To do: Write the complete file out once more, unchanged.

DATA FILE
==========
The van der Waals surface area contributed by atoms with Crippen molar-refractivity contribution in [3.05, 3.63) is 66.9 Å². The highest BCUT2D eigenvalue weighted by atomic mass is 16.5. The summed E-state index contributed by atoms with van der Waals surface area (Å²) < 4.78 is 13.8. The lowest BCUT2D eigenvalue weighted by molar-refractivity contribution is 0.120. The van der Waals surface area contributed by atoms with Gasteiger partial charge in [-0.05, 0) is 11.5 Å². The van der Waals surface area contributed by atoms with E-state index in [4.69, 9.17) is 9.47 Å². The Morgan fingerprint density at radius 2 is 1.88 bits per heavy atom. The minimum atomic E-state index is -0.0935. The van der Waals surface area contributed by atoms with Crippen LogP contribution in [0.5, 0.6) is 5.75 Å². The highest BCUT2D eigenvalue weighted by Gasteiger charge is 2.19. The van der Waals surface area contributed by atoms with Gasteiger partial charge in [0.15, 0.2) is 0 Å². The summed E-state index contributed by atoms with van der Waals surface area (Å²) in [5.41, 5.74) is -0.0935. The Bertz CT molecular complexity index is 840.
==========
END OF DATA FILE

The van der Waals surface area contributed by atoms with Crippen molar-refractivity contribution in [3.05, 3.63) is 66.9 Å². The highest BCUT2D eigenvalue weighted by atomic mass is 16.5. The summed E-state index contributed by atoms with van der Waals surface area (Å²) < 4.78 is 13.8. The lowest BCUT2D eigenvalue weighted by molar-refractivity contribution is 0.120. The van der Waals surface area contributed by atoms with Gasteiger partial charge in [-0.05, 0) is 11.5 Å². The van der Waals surface area contributed by atoms with E-state index in [4.69, 9.17) is 9.47 Å². The Morgan fingerprint density at radius 2 is 1.88 bits per heavy atom. The minimum atomic E-state index is -0.0935. The van der Waals surface area contributed by atoms with Crippen LogP contribution in [0.5, 0.6) is 5.75 Å². The highest BCUT2D eigenvalue weighted by Gasteiger charge is 2.19. The van der Waals surface area contributed by atoms with Gasteiger partial charge in [0.15, 0.2) is 0 Å². The summed E-state index contributed by atoms with van der Waals surface area (Å²) in [5.41, 5.74) is -0.0935. The Bertz CT molecular complexity index is 840.